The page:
SAN DIEGO — Call it the real estate Web portal arms race.
With consumers now expecting to see a comprehensive set of for-sale listings, agents, brokerages, multiple listing services and third-party aggregators are seeking to differentiate themselves from their competitors by pulling onto their Web sites anything and everything from the growing universe of information that might conceivably be connected with a home purchase.
Public property records, foreclosure filings, sold listings data, comparative market analyses, Census data, demographics, psychographics, school ratings, "walkability" scores, crime stats — it seems hardly a week goes by without a major real estate portal announcing it’s adding to the arsenal of information at the beck and call of users.
"Listings are almost so ubiquitous today, they are not a differentiator," said Sara Bonert, Zillow.com’s director of brokers services. Zillow has about 4 million listings, and it’s become "pretty easy to get them," with MLSs and brokerages feeding the site directly. "The next question is: ‘OK, we’ve got listings … what else?’ "
Bonert was among a panel of experts who agreed to share their views on the subject during a "Going Beyond Listing Data" panel discussion at the National Association of Realtors’ annual convention in San Diego.
Before it joined the ranks of powerhouse listing aggregators, Zillow created a sensation with consumers by offering access to a database of public property records and property valuations, or "Zestimates" derived from those records. Suddenly, it was possible to go online and see what your neighbors paid for their house — and get a rough idea of how much your own might be worth — with the click of a mouse.
In addition to building up its listings, Zillow has continued to tweak its business model and offerings to consumers, notably with a mortgage marketplace where consumers can solicit loan quotes from thousands of participating loan originators.
NAR, seeing an opportunity to get into the business of providing public property records and valuations to its members, has purchased some of the technology and licensed data used by one of Zillow’s competitors: Cyberhomes.com.
If MLSs agree to provide active and sold listing data — which remains to be seen (see story) — NAR’s Realtor Property Resource database is expected to eventually include records on every parcel in the U.S., residential and commercial, combining public property and other records with active and sold listings data from MLSs and commercial information exchanges (CIEs).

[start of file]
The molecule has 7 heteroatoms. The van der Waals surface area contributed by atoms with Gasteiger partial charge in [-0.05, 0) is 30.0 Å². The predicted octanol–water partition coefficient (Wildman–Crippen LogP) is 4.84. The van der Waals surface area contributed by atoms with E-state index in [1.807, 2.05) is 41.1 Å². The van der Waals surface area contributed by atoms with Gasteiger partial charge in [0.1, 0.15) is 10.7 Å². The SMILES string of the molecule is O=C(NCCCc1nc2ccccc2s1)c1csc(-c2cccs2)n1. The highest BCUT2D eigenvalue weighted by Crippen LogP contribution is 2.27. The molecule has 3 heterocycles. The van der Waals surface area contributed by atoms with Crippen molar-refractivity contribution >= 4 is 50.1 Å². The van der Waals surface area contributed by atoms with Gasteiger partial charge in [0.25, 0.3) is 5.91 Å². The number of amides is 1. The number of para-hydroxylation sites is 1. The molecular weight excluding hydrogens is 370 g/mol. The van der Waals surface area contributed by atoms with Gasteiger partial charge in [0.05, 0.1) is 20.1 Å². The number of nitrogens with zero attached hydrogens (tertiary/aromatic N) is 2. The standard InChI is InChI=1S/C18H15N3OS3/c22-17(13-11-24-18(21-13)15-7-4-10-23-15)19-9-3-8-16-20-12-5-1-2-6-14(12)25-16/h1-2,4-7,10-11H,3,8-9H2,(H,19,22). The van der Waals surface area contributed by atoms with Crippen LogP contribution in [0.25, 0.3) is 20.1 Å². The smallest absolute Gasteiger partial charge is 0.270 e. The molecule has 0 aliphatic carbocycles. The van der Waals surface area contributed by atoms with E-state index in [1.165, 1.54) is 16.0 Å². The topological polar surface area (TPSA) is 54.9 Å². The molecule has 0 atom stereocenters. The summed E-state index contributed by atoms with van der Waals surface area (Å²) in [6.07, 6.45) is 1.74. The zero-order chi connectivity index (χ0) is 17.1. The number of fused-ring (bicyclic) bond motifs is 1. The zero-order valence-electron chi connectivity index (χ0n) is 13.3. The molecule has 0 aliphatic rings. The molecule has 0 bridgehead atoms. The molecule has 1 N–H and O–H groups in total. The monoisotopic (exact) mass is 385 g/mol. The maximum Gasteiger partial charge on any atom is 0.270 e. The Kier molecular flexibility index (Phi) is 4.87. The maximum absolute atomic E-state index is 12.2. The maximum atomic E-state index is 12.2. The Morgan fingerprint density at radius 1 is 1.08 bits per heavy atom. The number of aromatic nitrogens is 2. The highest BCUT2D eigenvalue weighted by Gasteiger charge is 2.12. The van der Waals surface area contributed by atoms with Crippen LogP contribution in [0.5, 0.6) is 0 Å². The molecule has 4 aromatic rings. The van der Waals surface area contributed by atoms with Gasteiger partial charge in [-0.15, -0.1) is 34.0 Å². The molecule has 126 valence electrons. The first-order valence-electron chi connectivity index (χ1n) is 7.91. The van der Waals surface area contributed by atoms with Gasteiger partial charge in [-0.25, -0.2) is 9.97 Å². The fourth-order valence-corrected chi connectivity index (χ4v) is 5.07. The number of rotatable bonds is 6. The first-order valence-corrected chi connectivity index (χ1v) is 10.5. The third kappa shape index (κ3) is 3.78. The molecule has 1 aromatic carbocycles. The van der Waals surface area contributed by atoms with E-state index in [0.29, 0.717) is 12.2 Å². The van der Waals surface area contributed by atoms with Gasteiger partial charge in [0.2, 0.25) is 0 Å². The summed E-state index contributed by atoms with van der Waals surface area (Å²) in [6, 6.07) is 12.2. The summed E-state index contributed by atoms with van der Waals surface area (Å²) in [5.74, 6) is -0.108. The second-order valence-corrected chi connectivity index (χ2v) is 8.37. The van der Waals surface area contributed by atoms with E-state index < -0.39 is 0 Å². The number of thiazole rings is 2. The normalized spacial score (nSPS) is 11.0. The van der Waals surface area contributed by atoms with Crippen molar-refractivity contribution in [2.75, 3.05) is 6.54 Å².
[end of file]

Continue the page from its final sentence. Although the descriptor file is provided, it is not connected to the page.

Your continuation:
NAR says its RPR database will be available only to Realtors — helping them to better serve their customers as the most knowledgeable source of information in their marketplace.
But Seattle-based brokerage Redfin — which offers one of the most sophisticated consumer-facing real estate Web sites on the Internet — recently began offering registered users access to MLS sold data, which the company thinks consumers can use to build their own comparative market analyses, or CMAs (see story).
As real estate Web portals make more information available to consumers, it can become increasingly challenging to deliver it to consumers in a meaningful way.
Sites that overwhelm consumers with information may lose them to other, easier-to-use sites. Those that offer a simple interface but don’t deliver the depth of information consumers have come to expect may also find themselves at a competitive disadvantage.
Eric Bryn, vice president of strategic development for the Leading Real Estate Companies of the World, a network of about 600 local and regional real estate firms, brought a mock-up of a hypothetical state-of-the-art real estate Web portal to the discussion.
The site’s home page was a mix of elements allowing users to see the results of "long tail" searches with links to pull them deeper into the site; a quadrant displaying a "tag cloud" of neighborhoods where other users are doing the most searches; links to videos about neighborhoods where they might be interested in buying properties; and many other options, including an invitation to follow site updates via Twitter.
Bryn’s mock-up had Jim Marks, president and chief executive officer of Virtual Results, a Laguna Beach, Calif.-based Web site design firm, yearning for something simpler. …CONTINUED